• Maps
  • Waterproofs
  • Appropriate walking boots (we saw trainers, wellies and loafers)
  • Compasses
  • Torches
  • Food
  • Drink
  • Appropriate walking clothes (denim jeans and a denim mini skirt coupled with leggings)

They did however appear to be in full possession of an overly optimistic sense of their own mortality.  Seriously, show the Old Man some respect!  The thing is, should we have said anything?  Chances are we'd have gotten a mouthful and we know that at least one of those groups got down uninjured (see later).  Kind of like smokers - we know it's dangerous but everyone thinks it won't happen to them because their "Great Aunt Mildred smoked for 50 years and died aged 99".  I just sincerely hope MR read them the riot act when they require rescuing.

Steve over Goat's Water

Old Man Ridge

Old Man Summit

We weren't alone. This was our first clue...
So, time to descend via Low Water and that's when the trouble started.  Am I the only person who prefers going up to going down?  Give me a hard ascent any day over a slippy slidey route down off a fell.  Wetherlam, Fleetwith Pike, Skiddaw, Loughrigg; I've slid down them all, and today I added the Old Man to my list.  I have a *very* poor sense of balance at the best of times and the snow and ice really wasn't helping.  Anyway, I tried to make the best of it and have some fun...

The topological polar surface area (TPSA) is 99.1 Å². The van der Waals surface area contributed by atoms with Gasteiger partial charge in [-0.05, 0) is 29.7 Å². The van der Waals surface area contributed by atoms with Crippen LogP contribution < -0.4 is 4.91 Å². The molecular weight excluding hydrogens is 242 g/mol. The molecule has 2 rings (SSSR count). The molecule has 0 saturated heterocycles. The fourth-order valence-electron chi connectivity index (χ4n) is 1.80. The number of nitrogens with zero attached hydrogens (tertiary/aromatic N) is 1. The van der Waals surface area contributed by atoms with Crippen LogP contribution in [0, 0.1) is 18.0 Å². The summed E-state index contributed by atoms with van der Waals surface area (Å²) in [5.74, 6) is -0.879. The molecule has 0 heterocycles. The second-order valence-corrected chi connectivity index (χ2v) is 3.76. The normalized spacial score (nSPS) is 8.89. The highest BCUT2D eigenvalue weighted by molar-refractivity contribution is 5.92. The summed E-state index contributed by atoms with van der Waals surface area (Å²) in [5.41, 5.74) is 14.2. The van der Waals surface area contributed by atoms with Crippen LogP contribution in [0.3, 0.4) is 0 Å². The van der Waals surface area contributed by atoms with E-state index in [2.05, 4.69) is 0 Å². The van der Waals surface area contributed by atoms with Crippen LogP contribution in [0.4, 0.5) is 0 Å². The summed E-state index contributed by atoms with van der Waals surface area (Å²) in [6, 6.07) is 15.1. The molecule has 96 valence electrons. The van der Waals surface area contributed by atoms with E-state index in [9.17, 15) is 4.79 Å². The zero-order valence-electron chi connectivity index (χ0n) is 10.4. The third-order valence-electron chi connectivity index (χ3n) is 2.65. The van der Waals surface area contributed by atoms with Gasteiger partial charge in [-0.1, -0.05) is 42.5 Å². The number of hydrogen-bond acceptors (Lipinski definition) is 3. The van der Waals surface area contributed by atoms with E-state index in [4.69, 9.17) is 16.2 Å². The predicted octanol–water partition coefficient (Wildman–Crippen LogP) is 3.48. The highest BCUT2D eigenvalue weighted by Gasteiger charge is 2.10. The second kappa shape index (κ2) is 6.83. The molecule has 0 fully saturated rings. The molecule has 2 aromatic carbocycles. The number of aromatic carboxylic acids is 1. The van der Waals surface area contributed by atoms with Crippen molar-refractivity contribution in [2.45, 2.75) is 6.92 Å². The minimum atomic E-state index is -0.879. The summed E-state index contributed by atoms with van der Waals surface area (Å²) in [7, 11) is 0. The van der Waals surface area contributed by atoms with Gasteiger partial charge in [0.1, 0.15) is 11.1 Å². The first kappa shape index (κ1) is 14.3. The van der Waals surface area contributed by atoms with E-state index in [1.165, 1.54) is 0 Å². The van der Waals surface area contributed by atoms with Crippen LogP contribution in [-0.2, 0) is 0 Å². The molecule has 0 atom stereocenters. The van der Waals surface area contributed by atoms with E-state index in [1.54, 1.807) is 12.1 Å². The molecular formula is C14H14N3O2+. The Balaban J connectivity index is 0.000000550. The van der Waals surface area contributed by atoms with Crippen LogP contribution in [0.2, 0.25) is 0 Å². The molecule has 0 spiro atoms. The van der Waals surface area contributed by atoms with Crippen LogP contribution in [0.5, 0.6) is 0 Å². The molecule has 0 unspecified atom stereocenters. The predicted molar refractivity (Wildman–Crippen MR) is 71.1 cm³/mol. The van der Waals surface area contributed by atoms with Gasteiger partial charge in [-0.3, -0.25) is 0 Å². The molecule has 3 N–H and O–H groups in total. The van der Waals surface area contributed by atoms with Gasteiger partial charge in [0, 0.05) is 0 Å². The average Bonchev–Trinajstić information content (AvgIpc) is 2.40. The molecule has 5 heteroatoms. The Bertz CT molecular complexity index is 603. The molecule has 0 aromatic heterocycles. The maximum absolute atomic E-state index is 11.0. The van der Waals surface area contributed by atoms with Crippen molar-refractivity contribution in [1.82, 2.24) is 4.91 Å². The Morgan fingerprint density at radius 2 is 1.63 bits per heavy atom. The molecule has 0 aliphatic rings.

The most embarrassing/ annoying moment of our descent was when we were overtaken by one of the ill prepared walkers we'd seen earlier wearing jeans and white trainers.  Oh the ignomy.  Still we slithered onwards and, pausing only to argue fiercely about the route when either a farmer or the OS were at fault for leading us to a dead end, we found our way back to the car just as darkness was falling.  The first proper winter day in the fells this year - bring on the rest!

Saturday, 3 November 2012

This is what happens when kids watch to much TV.

Part of our woodpile...
It wasn't like I was plonked in front of the box at every available opportunity, but when I did watch TV it's clear I was very easily influenced.  Lucky for me the main TV influence on my life wasn't Blake's 7, it was The Good Life so instead of being overwhelmed with a desire to head off into space on a shaky spaceship made of old egg cartons I have, instead, spent my life dreaming of the life Barbara & Tom lived. (And for those of you too young to remember, shame on our education system, this should be part of every history class!)